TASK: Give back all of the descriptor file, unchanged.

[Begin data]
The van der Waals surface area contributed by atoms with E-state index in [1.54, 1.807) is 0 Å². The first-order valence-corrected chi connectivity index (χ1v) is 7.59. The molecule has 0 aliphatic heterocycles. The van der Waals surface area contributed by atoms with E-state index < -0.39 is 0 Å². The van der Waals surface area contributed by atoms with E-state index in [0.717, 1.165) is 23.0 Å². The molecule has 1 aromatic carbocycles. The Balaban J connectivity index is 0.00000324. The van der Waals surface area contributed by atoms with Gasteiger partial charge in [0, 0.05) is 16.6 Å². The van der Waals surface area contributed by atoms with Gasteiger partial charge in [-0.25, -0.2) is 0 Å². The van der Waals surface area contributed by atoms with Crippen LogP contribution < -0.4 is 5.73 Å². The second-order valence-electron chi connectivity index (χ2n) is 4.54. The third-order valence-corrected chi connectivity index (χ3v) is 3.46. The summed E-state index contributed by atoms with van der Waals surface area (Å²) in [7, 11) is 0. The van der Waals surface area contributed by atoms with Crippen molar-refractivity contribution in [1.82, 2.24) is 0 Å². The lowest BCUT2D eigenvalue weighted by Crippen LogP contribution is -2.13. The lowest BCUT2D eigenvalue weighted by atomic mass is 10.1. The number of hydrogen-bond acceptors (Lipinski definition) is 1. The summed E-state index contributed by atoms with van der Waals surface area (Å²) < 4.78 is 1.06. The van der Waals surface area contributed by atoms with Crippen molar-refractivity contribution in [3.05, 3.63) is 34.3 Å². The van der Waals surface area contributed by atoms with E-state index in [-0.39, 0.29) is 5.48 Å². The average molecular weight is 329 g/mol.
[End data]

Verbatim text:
The van der Waals surface area contributed by atoms with E-state index in [1.54, 1.807) is 0 Å². The first-order valence-corrected chi connectivity index (χ1v) is 7.59. The molecule has 0 aliphatic heterocycles. The van der Waals surface area contributed by atoms with E-state index < -0.39 is 0 Å². The van der Waals surface area contributed by atoms with E-state index in [0.717, 1.165) is 23.0 Å². The molecule has 1 aromatic carbocycles. The Balaban J connectivity index is 0.00000324. The van der Waals surface area contributed by atoms with Gasteiger partial charge in [0, 0.05) is 16.6 Å². The van der Waals surface area contributed by atoms with Gasteiger partial charge in [-0.25, -0.2) is 0 Å². The van der Waals surface area contributed by atoms with Crippen LogP contribution < -0.4 is 5.73 Å². The second-order valence-electron chi connectivity index (χ2n) is 4.54. The third-order valence-corrected chi connectivity index (χ3v) is 3.46. The summed E-state index contributed by atoms with van der Waals surface area (Å²) in [7, 11) is 0. The van der Waals surface area contributed by atoms with Crippen molar-refractivity contribution in [1.82, 2.24) is 0 Å². The lowest BCUT2D eigenvalue weighted by Crippen LogP contribution is -2.13. The lowest BCUT2D eigenvalue weighted by atomic mass is 10.1. The number of hydrogen-bond acceptors (Lipinski definition) is 1. The summed E-state index contributed by atoms with van der Waals surface area (Å²) < 4.78 is 1.06. The van der Waals surface area contributed by atoms with Crippen molar-refractivity contribution in [3.05, 3.63) is 34.3 Å². The van der Waals surface area contributed by atoms with E-state index in [-0.39, 0.29) is 5.48 Å². The average molecular weight is 329 g/mol.